We have a tag sale during the retreat where we offer special fibers, books, magazines and finished objects for sale to the other attendees. It's a chance for us to donate a percentage of the sale to a scholarship fund which helps some guys attend who otherwise couldn't. This year, Bill Jones from San Francisco hand-knit this AMAZING teddy bear and we put it out for silent auction. John Wise was the high bidder and the envied one who got to take this sweet bear home! (If you enlarge the photo, you can see the intarsia around the eyes and inside the ears where Bill used subtle color changes to highlight these spots.) Bill said that he plans to make one of these bears for each of the retreats.
A visit to this part of the country would simply not be complete without a visit to the Ice Cream Man! They have been in business for nearly two decades and I can't imagine a trip to this area without visiting and getting a couple scoops of their amazing hand-crafted ice cream. We also got ice cream from the Ice Cream Man for movie night - where we all gather and knit/spin/weave/crochet our way through a movie (or two!)
...speaking of eating, the food at Easton is certainly worth mentioning. It's healthy, thoughtfully prepared, and, quite frankly, delicious. They are considerate of dietary needs and I never went without a full tummy while visiting. There's no soft drinks, so it was also a great opportunity to stop drinking so much Diet Coke!
Gosh. There's so much to talk about - and even if I wrote 100 pages about the few days we were together, I'd still be leaving a lot out. Once more: It's impossible to express what this retreat means. It is an amazing experience and for those men who might want to find out what it's like to attend one of these retreats, there are a few coming up! Visit the Men's Knitting Retreat website to learn more.
I'll be writing more in a few days; sharing about the excursions before the retreat including our visit to one of Aaron's favorite yarn shops and a fantastic local mill.
I had the opportunity to do a commission project for a New York based video producer. The project essentially was to create a knitted cozy to go over this piece of electronic equipment. He thought it was ironic to use something as traditional as hand knitting to create a cover for something so high tech.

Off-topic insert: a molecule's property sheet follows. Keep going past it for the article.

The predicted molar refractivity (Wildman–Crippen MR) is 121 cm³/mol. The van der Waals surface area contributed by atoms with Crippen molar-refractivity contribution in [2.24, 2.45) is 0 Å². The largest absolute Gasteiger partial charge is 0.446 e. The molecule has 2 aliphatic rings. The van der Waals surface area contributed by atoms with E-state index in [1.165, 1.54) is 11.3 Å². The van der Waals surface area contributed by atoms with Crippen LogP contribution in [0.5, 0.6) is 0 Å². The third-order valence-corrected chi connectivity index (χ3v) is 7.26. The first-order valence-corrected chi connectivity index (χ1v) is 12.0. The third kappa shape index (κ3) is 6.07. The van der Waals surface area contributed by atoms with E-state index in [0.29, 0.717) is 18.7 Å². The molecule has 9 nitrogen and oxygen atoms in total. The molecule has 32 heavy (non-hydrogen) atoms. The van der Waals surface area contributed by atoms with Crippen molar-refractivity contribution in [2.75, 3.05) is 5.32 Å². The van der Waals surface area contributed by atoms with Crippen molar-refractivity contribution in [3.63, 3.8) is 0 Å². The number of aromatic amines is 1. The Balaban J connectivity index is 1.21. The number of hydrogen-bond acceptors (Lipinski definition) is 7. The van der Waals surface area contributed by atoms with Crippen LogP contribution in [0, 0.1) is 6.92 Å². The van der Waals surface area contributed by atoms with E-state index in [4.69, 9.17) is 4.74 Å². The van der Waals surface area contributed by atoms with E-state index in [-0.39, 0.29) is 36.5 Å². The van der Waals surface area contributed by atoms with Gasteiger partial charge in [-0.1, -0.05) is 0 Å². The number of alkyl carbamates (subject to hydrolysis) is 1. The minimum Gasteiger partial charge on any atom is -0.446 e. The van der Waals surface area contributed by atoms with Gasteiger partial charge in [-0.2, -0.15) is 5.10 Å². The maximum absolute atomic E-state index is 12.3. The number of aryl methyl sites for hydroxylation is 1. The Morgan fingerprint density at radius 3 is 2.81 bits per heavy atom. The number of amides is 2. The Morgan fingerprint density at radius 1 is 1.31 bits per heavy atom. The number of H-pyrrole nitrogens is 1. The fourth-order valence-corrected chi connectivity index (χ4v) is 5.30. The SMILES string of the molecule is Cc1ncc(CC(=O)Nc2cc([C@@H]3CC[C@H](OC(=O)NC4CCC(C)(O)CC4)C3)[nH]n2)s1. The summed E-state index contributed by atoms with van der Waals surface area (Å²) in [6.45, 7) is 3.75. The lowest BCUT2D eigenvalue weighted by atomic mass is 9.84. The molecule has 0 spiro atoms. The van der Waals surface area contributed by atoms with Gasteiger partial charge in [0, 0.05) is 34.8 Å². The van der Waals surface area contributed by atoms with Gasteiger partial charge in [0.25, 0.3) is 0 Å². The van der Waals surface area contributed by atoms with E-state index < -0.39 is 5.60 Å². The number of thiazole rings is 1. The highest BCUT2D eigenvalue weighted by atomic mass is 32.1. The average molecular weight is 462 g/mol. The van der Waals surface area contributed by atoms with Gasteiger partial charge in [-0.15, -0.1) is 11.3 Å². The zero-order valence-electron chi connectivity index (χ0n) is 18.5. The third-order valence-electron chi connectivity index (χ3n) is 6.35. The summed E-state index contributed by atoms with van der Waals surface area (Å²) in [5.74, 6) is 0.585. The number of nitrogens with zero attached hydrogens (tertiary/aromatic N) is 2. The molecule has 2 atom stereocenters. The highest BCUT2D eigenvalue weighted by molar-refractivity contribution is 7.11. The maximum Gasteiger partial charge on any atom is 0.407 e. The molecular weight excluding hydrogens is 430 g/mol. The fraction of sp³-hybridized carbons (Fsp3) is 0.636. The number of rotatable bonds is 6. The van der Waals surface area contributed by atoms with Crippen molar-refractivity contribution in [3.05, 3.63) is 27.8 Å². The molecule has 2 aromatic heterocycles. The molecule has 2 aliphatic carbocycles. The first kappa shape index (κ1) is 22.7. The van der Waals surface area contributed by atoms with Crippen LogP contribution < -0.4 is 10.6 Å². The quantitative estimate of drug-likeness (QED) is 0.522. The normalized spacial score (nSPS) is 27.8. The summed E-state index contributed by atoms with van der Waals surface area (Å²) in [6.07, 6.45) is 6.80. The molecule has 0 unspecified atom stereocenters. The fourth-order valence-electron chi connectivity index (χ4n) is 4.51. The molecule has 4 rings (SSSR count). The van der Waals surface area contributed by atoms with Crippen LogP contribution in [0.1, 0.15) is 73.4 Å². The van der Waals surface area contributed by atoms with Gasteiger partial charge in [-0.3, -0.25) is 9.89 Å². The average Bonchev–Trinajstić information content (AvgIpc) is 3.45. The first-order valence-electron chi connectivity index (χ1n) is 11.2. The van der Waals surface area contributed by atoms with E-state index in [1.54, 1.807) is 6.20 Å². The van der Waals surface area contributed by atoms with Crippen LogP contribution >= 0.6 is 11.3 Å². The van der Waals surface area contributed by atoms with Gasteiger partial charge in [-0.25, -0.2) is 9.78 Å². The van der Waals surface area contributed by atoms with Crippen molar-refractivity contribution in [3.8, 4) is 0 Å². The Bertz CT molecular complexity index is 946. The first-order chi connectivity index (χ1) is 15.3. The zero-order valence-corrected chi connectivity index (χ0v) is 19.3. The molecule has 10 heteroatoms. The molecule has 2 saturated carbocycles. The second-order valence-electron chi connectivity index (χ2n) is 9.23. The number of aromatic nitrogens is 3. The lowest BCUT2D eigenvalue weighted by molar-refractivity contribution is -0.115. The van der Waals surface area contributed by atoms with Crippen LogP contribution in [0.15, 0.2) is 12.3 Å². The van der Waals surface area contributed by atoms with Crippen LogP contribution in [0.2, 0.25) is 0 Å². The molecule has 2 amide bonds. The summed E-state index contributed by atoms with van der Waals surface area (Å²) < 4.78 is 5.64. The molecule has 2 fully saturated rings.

I started the project by doing some research. I wanted to learn what exactly this thing was... how big was it? What is it used for. That search brought me to YouTube where I discovered a few videos explaining the product. After a while, I realized that it was something to do color correction for video post production... I learned that it's a very expensive piece of equipment, and finally, I realized I am thankful that I don't have to learn how to use it! My job was simple: create a knitted version of the station.
It took quite a whie to make this piece - using US2 circular needles and playing with charting software to come up with the proper layout for the piece. In the end, I decided to be somewhat realistic with the cozy while keeping it whimsical. The end result was a fun cover that will do its duty for years; covering this expensive piece of post production equipment.
The face of the cover was knitted flat, from side to side, and then I picked up the stitches around the face and knit ribbing to create the sides. The design was duplicate stitched onto the background and, in the end, I'm pretty proud of this cover. If you'd like to view or "like" the project on Ravelry, here's a LINK to it's project page. I'm looking forward to the next fiber-related challenge!